4

I have a file with more than 200 columns. As for example purpose, I am here using a file with less number of columns(9). Below is the input file (a few lines)

chr10   181243  225933  1   1   1   10  0   36
chr10   181500  225933  1   1   1   106 0   35
chr10   226069  255828  1   1   1   57  0   37
chr10   243946  255828  1   1   1   4   0   27
chr10   255989  267134  1   1   1   87  0   32
chr10   255989  282777  1   1   1   61  0   34
chr10   267297  282777  1   1   1   61  0   37
chr10   282856  283524  1   1   1   92  0   35
chr10   282856  285377  1   1   1   1   0   15
chr10   283618  285377  1   1   1   72  0   33

I want to rearrange the file such that my last column (here the 9th column) is the 4th column in the output file and then print everything else. So the output I am looking for is

chr10   181243  225933  36  1   1   1   10  0
chr10   181500  225933  35  1   1   1   106 0
chr10   226069  255828  37  1   1   1   57  0
chr10   243946  255828  27  1   1   1   4   0
chr10   255989  267134  32  1   1   1   87  0
chr10   255989  282777  34  1   1   1   61  0
chr10   267297  282777  37  1   1   1   61  0
chr10   282856  283524  35  1   1   1   92  0
chr10   282856  285377  15  1   1   1   1   0
chr10   283618  285377  33  1   1   1   72  0

On a file with fewer number of columns, I can use something like this to achieve the above output:

awk -v OFS="\t" '{print $1,$2,$3,$9,$4,$5,$6,$7,$8}'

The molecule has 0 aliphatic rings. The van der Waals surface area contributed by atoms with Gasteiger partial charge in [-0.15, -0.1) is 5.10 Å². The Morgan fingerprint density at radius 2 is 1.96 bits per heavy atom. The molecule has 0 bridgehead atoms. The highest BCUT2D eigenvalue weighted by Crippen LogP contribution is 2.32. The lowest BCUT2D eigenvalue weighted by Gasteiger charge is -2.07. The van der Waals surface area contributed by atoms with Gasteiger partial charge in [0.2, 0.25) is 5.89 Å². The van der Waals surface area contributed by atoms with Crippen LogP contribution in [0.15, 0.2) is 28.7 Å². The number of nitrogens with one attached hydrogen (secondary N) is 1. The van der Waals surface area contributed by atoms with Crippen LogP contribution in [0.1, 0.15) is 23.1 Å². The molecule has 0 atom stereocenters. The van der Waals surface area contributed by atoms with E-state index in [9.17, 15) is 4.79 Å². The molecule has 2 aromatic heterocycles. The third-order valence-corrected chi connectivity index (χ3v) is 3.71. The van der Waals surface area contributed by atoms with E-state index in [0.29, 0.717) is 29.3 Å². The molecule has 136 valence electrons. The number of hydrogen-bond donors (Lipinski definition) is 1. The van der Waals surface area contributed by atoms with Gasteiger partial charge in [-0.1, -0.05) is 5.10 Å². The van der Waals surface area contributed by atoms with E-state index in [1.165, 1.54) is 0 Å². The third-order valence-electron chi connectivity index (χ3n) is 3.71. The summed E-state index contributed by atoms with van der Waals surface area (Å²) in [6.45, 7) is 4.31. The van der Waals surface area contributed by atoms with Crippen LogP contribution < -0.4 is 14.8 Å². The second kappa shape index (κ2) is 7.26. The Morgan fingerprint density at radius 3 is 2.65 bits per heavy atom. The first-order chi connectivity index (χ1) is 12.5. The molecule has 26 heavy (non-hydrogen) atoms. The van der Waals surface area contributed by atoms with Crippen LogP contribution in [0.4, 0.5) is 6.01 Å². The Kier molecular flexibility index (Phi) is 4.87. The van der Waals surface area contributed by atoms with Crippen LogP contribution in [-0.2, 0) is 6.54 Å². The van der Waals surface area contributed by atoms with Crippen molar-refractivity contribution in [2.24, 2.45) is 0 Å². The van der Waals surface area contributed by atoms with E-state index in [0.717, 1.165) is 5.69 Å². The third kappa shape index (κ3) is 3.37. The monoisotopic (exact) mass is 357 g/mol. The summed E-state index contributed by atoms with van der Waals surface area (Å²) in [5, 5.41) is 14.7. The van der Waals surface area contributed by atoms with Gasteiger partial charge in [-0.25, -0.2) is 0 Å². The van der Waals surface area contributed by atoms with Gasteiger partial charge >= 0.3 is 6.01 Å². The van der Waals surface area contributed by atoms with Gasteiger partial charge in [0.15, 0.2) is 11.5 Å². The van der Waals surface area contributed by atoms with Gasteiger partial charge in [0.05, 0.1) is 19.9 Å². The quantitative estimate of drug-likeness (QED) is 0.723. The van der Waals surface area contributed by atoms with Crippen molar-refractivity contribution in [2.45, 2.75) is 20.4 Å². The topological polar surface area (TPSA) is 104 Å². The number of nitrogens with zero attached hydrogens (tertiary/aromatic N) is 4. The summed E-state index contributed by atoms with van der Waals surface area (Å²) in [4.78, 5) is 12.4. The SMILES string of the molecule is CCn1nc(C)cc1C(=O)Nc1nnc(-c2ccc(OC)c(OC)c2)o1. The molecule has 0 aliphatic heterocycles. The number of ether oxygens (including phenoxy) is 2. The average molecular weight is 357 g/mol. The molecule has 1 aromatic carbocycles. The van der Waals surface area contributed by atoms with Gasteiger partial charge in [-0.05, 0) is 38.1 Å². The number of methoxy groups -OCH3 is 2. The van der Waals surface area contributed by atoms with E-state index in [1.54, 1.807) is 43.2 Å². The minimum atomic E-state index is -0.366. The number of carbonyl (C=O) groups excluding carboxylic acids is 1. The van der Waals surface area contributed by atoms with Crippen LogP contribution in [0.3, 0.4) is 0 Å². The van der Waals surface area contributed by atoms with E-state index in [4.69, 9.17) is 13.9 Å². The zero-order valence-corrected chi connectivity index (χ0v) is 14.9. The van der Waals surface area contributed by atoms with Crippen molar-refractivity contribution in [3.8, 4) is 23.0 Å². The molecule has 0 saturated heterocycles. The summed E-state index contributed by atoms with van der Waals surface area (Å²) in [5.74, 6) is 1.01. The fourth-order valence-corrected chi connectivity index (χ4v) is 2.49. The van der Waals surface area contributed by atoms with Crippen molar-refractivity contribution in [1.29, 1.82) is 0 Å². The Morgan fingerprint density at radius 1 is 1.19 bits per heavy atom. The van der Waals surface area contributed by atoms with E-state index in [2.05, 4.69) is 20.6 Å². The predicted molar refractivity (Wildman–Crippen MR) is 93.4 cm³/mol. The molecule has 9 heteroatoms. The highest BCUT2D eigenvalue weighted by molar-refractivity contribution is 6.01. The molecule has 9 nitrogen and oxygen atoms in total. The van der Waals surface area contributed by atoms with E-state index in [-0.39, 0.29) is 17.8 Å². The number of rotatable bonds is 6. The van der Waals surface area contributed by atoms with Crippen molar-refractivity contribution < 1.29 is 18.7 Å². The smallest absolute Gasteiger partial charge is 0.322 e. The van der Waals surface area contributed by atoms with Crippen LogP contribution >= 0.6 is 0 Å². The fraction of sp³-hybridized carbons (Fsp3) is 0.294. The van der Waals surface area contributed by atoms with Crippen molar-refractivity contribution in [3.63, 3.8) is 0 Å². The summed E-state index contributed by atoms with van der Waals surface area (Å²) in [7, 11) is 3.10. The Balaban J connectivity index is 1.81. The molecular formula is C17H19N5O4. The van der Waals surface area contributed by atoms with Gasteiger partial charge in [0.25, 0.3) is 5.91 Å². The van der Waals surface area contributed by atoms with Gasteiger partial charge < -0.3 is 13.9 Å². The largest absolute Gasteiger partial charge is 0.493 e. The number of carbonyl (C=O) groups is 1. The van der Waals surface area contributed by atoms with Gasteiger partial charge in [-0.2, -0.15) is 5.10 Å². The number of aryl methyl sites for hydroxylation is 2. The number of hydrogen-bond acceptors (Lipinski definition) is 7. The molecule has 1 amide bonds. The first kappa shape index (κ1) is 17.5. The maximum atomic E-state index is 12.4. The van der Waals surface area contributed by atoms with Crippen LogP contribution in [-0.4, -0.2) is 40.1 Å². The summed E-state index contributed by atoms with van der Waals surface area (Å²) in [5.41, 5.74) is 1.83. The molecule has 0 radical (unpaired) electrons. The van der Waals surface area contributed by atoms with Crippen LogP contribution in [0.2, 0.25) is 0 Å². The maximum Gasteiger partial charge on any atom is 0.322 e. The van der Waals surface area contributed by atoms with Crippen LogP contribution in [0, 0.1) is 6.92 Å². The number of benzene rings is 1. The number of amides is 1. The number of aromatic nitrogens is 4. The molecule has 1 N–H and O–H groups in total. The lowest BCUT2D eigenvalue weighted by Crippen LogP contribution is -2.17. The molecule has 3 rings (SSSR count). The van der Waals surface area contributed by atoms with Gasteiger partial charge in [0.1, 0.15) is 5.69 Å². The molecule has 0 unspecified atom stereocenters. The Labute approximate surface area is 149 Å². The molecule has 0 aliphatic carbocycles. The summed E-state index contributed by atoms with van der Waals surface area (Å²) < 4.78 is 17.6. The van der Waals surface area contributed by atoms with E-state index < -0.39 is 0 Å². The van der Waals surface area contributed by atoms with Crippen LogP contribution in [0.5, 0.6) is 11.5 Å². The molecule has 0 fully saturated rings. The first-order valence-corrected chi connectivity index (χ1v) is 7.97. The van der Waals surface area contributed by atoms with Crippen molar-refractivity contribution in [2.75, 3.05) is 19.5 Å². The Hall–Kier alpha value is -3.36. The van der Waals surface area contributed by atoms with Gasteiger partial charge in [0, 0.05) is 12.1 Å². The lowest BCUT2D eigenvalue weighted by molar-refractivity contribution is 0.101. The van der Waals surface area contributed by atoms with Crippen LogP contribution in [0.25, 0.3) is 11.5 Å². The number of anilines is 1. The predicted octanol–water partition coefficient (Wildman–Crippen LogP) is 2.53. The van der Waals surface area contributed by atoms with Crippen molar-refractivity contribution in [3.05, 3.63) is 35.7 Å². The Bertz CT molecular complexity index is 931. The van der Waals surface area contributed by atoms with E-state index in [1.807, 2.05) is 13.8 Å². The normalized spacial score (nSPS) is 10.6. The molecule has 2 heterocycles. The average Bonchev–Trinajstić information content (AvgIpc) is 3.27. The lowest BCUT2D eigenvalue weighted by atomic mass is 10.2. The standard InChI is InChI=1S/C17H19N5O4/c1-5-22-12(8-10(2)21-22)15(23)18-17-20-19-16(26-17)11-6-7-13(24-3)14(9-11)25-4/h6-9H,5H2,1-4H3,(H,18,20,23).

If now I have a file with a large number of columns, how can I place the last column of the file as the 4th column and rest I print as it is?

  • @JeffSchaller, pretty clear from the input/output sample that column 9 should be moved and "shunted" in between columns 3 and 4, forcing the rest over one slot. – Wildcard Sep 13 '18 at 19:44
  • In the output file, column9 are all zeroes because column 8 in the input was all zeroes – user3138373 Sep 13 '18 at 19:44
7

Perl is very concise for this: split each line into words, pop off the last word and insert it at index 3 (0-based)

$ perl -lane 'splice @F, 3, 0, pop(@F); print "@F"' file | column -t
chr10  181243  225933  36  1  1  1  10   0
chr10  181500  225933  35  1  1  1  106  0
...
4

To replace the fourth field with the last field:

awk -v OFS="\t" '{ $4 = $NF; $NF=""; print }

To insert the last field before the fourth field, we have to get a little creative:

awk -v OFS="\t" '{temp=$NF; for( i=NF;i>4;i-- ) {$i=$(i-1)}; $4=temp  ; print}'

This will preserve the final field, zip through all the fields and move each one backward to the fourth forward one, and then put the desired fourth field into place:

$ echo {1..10} | awk -v OFS="\t" '{temp=$NF; for( i=NF;i>4;i-- ) {$i=$(i-1)}; $4=temp  ; print}'
1   2   3   10  4   5   6   7   8   9
  • 1
    No, this overwrites the value in column 4. Look at the example input/output and you'll see the intention is to leave column 4 in existence, but move it over to column 5. – Wildcard Sep 13 '18 at 19:43
  • Alternative which inserts rather than overwrites is now provided. – DopeGhoti Sep 13 '18 at 19:48

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